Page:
J Neurol Neurosurg Psychiatry 82:1382-1386 doi:10.1136/jnnp.2011.241075
  • Research paper

Urinary dysfunction in early and untreated Parkinson's disease

  1. Satoshi Kuwabara1
  1. 1Department of Neurology, Graduate School of Medicine, Chiba University, Chiba, Japan
  2. 2Neurology Division, Department of Internal Medicine, Sakura Medical Center, Toho University, Sakura, Japan
  3. 3Central Laboratory Unit, Chiba University Hospital, Chiba, Japan
  4. 4Department of Urology, Graduate School of Medicine, Chiba University, Chiba, Japan
  5. 5Department of Neurosurgery, Graduate School of Medicine, Chiba University, Chiba, Japan
  6. 6Clinical Research Center, Chiba University Hospital, Chiba, Japan
  7. 7Department of Urology, Koshigaya Hospital, Dokkyo Medical College, Tochigi, Japan
  1. Correspondence to Tomoyuki Uchiyama, Department of Neurology, Chiba University Graduate School of Medicine, 1-8-1 Inohana, Chuo-ku, Chiba 260-8670, Japan; uchiyama{at}
  • Received 12 January 2011
  • Revised 27 April 2011
  • Accepted 28 April 2011
  • Published Online First 13 June 2011


Background Urinary dysfunction is common in Parkinson's disease (PD); however, little is known about urinary dysfunction in early and untreated PD patients.

Methods Fifty consecutive untreated PD patients (mean age, 66.7; mean disease duration, 23.6 months; and mean Hoehn & Yahr scale, 1.9) were recruited; those with other conditions that might have influenced urinary function were excluded. Patients were evaluated using a urinary questionnaire and urodynamic studies.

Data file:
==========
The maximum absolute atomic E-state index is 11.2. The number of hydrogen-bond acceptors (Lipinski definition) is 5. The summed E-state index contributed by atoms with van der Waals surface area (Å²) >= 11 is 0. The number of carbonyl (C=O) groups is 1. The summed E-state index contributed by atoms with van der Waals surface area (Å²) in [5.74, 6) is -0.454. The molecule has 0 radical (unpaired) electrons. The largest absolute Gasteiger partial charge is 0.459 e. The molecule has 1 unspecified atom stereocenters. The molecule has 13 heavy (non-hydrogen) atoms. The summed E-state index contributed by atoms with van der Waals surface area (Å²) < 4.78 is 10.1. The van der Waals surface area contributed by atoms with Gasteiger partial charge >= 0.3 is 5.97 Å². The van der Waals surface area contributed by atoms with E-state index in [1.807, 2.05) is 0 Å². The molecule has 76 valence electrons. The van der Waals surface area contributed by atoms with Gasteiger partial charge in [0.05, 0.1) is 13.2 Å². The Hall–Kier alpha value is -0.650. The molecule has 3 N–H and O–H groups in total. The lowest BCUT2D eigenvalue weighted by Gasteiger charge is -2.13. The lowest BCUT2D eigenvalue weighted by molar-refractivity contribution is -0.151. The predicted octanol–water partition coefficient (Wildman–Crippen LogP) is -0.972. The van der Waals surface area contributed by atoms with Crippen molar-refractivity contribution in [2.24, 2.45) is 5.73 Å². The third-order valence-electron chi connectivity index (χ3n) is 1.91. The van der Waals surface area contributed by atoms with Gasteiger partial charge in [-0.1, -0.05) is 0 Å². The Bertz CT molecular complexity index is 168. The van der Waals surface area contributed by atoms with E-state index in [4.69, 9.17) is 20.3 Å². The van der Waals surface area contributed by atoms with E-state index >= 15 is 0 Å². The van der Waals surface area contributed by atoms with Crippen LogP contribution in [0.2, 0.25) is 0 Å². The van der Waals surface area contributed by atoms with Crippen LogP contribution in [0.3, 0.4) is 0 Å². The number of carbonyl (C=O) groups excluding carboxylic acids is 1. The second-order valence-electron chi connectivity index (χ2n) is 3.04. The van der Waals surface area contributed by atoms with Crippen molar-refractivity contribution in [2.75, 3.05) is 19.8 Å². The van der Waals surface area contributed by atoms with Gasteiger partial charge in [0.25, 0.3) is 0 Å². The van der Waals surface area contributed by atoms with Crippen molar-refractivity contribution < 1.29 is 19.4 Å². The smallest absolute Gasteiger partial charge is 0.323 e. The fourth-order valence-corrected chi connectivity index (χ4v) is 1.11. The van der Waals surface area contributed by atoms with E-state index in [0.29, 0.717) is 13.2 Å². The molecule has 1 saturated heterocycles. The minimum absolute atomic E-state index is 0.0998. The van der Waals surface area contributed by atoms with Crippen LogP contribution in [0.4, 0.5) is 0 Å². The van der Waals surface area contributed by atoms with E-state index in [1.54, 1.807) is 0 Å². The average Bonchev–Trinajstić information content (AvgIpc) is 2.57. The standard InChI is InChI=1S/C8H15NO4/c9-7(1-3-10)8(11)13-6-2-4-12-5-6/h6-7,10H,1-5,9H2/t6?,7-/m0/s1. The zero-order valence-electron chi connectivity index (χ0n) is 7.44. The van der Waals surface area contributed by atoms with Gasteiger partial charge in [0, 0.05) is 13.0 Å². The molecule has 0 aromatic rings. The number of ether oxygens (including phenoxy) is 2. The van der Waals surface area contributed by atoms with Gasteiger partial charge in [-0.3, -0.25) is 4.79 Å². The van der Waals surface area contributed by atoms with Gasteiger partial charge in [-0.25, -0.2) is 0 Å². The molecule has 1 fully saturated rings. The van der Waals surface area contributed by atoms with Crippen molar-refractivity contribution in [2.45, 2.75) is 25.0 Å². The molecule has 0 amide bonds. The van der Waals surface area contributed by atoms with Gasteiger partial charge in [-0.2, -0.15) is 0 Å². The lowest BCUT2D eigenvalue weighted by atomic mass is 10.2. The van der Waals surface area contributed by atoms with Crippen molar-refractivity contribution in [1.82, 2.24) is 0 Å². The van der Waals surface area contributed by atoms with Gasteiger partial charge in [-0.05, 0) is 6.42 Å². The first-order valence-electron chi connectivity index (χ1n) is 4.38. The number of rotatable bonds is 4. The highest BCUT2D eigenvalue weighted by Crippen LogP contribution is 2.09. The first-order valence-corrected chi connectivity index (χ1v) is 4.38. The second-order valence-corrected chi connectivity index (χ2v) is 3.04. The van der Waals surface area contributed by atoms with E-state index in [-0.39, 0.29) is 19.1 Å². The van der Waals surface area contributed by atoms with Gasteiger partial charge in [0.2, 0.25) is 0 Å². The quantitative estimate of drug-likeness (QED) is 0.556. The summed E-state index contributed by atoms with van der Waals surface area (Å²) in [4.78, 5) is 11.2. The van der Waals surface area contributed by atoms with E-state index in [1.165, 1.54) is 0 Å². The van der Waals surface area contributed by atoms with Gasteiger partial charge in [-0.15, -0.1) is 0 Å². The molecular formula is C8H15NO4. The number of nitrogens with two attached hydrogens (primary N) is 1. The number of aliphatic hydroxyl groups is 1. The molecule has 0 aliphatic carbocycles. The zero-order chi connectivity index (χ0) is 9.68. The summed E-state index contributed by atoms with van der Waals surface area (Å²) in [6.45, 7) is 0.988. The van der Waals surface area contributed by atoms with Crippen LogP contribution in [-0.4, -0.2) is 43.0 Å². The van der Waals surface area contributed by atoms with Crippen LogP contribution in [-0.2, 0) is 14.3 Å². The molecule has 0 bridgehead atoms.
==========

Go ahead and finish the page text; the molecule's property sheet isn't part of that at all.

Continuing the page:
Results Sixty-four per cent complained of urinary symptoms (storage, 64.0%; voiding, 28.0%). Urodynamic studies showed abnormal findings in the storage phase in 84%, with detrusor overactivity (DO) and increased bladder sensation without DO in 58.0% and 12.0% of patients, respectively. In the voiding phase, detrusor underactivity, impaired urethral relaxation such as detrusor sphincter dyssynergia, and bladder outlet obstruction were present in 50.0%, 8.0% and 16% of patients, respectively. In patients with both storage and voiding phase abnormalities, DO+detrusor underactivity was the most common finding. Few patients experienced urge incontinence and/or quality-of-life impairment owing to urinary dysfunction; none had low-compliance bladder or abnormal anal-sphincter motor unit potential. These urinary symptoms and urodynamic findings were not correlated with gender, disease severity or motor symptom type.

Conclusion Urinary dysfunction, manifested primarily as storage disorders with subclinical voiding disorders and normal anal-sphincter electromyography, occurs in early and untreated PD patients. In cases with severe voiding disorder and/or abnormal anal-sphincter electromyography, other diagnoses should be considered.


  • Competing interests None.

  • Patient consent Obtained.

  • Ethics approval Ethics approval was provided by the Ethics Committee of Chiba University.

  • Provenance and peer review Not commissioned; externally peer reviewed.

Visit the full archive of podcasts for JNNP here >>

Free sample
This recent issue is free to all users to allow everyone the opportunity to see the full scope and typical content of JNNP.
View free sample issue >>

Don't forget to sign up for content alerts so you keep up to date with all the articles as they are published.

Navigate This Article